You are an excellent collaborator – but this is a solo tour where you can practice the size of the instrument. In fact, what’s the point of working alone here, but alone?

This is exactly what I think, because this method is based on the history and the music element to find a way to connect to the original. But do the opposite. So I base it on the march, but it’s completely different from the way it was done. I played with an acoustic instrument — I didn’t use the drum machine, I didn’t use the electronics — but it was played on a piano, and it was never going to be a march.

That’s right.

I’m playing with it, like a lot of people, but I’m the only one. I took the different sound elements from the acoustic instrument and put them in the room, put the wire rope on the piano string or picked up the keys. Prepare different things for the piano. All of this makes it feel like it’s a huge departure. Even the melody is not directly played, but more like an improvisation. I approached it as if it were a blues song, and Bruce was associated with the history of the hymn and the black soul. They are deeply connected. This song is basically just a ballad. So it’s all connected; These effects are interrelated. The end result is quite different. To me, this is the beauty of America’s powerful cultural structure. It can connect, but it’s completely different.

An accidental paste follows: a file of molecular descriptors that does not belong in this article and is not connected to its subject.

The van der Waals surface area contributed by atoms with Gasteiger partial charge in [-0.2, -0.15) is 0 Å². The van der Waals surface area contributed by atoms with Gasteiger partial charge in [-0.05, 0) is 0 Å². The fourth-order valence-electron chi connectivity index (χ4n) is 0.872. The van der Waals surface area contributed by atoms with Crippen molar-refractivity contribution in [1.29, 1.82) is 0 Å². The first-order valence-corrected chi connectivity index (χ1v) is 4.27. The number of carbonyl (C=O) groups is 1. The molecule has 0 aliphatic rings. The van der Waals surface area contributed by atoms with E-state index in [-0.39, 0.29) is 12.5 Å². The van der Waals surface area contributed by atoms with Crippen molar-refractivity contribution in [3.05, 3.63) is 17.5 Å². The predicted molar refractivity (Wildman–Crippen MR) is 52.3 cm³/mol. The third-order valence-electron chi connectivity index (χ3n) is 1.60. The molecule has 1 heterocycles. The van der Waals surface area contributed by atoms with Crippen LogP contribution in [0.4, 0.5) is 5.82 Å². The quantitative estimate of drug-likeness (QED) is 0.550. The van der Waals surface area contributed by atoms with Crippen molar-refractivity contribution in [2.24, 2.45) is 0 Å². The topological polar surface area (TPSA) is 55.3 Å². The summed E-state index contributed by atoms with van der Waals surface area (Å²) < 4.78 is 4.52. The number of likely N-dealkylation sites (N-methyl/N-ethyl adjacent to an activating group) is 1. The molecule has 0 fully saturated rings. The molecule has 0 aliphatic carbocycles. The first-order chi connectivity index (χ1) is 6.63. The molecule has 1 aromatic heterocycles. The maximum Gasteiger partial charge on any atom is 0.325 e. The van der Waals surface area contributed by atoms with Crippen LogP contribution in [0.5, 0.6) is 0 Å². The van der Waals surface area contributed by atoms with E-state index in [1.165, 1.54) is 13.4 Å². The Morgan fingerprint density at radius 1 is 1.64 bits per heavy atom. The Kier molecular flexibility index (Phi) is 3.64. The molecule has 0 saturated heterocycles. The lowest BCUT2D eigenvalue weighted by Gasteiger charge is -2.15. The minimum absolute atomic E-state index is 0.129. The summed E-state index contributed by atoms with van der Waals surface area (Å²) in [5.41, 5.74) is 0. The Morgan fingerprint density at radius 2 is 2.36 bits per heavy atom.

As you know, this is a crazy split and tension, turbulence and conflict – so is there any special significance to this information?

Yes, that’s right. I think we have to understand that we are part of the human race, either on the left or right, or between the two. And the things we strive for won’t get us where we need to be – as a nation, a nation, a world. I often think of how music affects tensions and splits. It can be a symbolic lip balm, because you can take away what we are striving for and show how they can coexist harmoniously. So yes, I definitely want to take this idea home — especially the song that is so heavy and historical. To do this, and to show that in a completely different context, meaning can remain the same. In fact, a new light can be opened in this sense. That’s what I believe.